> 2) seems to me fundamental in defining the image as involving a
>relationship with God, & 1) then tells us qualities humanity is to
>possess because of that relationship....
Thank you very much, George. I like Athanasius' ideas as well, and will put
him on my planned reading list (which gets longer by the day). I have
avoided considering reason or Logos part of the image of God, because it
could be argued that some primates possess reason (rhesus monkeys using a
crate as a stool for reaching bananas, for example). Not the reason you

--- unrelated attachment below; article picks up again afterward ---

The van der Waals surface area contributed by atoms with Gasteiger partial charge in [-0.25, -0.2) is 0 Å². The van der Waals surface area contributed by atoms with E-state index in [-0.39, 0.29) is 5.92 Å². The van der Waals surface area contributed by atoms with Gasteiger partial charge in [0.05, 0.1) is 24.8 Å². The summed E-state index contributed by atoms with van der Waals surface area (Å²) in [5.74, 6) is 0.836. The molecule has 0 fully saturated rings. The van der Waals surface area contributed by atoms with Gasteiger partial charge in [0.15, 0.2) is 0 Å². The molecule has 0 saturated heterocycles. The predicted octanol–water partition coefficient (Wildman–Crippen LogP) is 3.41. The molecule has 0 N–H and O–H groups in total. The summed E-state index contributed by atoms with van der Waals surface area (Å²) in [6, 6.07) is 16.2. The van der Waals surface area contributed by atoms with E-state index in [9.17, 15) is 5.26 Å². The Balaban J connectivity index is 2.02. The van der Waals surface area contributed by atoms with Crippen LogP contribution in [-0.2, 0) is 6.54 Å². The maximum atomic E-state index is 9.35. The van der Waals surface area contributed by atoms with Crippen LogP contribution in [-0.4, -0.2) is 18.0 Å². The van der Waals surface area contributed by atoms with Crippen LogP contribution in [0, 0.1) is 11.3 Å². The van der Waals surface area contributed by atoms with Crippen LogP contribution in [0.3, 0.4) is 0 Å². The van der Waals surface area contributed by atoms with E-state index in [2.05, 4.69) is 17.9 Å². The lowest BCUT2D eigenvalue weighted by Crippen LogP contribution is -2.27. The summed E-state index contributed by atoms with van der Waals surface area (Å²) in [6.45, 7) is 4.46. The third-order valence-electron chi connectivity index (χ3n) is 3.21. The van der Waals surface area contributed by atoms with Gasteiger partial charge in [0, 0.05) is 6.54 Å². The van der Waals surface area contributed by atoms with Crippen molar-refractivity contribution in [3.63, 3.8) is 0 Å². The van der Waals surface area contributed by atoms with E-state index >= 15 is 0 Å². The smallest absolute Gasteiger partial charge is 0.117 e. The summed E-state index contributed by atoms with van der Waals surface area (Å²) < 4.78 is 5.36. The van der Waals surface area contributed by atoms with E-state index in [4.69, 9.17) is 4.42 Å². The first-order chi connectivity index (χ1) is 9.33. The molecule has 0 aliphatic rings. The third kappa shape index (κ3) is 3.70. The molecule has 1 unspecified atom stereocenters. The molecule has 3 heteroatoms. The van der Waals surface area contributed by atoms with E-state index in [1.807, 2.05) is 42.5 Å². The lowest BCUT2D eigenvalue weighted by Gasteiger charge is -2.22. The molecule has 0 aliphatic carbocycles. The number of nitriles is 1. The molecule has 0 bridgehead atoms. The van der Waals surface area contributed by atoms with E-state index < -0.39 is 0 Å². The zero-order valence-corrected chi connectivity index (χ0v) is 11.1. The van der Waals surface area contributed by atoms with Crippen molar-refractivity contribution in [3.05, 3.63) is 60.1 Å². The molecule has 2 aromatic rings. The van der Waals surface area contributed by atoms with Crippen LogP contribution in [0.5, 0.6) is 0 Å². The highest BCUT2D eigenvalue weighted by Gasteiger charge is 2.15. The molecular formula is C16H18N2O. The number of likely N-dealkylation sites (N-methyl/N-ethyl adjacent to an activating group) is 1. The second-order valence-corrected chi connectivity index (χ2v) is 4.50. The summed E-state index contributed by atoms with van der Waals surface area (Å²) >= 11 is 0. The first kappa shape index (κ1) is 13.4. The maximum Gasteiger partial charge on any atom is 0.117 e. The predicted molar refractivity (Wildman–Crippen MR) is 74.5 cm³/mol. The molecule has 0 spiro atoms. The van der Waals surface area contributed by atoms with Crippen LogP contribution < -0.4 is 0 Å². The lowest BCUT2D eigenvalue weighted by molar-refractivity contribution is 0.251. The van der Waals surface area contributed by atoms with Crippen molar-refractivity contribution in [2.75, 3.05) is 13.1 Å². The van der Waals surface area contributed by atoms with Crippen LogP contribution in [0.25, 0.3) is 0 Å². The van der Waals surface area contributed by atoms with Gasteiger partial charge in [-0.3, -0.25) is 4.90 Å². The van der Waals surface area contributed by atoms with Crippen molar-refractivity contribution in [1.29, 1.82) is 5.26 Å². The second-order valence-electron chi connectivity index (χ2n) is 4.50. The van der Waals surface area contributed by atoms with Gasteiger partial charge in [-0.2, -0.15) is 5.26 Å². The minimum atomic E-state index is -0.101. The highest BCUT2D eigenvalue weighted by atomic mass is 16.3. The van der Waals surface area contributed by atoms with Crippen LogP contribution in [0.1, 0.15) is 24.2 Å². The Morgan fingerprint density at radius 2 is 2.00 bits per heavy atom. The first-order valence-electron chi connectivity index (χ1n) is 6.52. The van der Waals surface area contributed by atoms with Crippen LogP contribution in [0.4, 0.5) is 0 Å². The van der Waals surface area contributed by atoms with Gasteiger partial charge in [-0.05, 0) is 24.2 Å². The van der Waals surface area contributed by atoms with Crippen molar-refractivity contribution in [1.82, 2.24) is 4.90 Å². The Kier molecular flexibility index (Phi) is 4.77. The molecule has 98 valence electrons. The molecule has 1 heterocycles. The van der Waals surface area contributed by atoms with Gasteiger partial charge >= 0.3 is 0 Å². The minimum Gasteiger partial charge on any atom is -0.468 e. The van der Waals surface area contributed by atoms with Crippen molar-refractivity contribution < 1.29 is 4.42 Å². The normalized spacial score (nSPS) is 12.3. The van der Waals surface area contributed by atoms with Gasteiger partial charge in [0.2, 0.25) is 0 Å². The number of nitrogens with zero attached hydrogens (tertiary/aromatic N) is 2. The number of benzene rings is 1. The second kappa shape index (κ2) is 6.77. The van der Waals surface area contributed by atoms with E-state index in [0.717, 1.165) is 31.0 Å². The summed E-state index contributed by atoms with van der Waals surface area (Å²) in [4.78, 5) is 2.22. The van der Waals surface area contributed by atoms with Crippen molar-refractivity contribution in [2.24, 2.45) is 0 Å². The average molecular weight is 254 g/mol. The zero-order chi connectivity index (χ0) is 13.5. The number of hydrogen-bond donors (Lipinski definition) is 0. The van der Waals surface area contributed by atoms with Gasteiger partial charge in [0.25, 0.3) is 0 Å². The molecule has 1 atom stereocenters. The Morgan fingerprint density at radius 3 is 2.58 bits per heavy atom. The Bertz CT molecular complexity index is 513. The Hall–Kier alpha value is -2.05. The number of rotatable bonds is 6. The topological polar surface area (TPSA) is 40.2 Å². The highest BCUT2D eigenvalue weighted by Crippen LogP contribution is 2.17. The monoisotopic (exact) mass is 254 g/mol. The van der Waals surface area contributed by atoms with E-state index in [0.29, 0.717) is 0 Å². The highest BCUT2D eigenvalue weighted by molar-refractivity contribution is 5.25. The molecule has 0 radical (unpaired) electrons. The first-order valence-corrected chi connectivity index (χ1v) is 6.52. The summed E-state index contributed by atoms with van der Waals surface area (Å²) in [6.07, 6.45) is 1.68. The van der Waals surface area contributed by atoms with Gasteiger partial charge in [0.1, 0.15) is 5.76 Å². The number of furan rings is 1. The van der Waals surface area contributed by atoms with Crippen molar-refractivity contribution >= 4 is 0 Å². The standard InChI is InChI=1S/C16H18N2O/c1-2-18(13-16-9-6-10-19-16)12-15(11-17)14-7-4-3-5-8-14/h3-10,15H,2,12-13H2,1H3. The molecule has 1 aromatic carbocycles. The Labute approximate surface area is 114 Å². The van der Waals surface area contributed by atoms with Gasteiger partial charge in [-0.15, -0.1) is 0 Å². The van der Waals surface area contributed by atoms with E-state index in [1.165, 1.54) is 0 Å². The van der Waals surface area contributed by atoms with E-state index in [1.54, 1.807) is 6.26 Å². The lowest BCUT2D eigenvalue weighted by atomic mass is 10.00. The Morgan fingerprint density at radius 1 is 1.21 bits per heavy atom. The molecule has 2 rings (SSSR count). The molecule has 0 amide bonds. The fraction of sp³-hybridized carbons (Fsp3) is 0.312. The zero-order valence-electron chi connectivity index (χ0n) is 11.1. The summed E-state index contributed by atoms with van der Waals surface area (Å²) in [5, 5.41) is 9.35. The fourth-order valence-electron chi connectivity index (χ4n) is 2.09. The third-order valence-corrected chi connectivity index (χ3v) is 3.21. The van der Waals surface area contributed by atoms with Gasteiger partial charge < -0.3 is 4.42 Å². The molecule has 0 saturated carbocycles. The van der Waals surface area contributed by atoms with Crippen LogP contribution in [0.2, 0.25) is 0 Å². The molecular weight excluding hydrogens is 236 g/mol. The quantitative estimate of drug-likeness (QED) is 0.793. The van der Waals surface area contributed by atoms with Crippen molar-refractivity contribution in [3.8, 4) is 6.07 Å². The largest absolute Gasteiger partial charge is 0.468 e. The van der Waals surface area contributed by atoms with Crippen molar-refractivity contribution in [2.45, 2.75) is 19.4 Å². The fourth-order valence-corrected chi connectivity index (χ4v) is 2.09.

mention, ie, the ability to communicate with God, but reason nonetheless;
but if even it is the most rudimentary, so long as they possess some little
bit of it, it puts reason on a long list of characteristics that we once
thought were exclusively human.
However, I've given it more thought in recent weeks since Russell's original
post, and I don't see a problem with primates possessing anything human in
some small measure; in fact, it fits quite nicely with the "coming of age"
view that I shared in a message to Glenn earlier.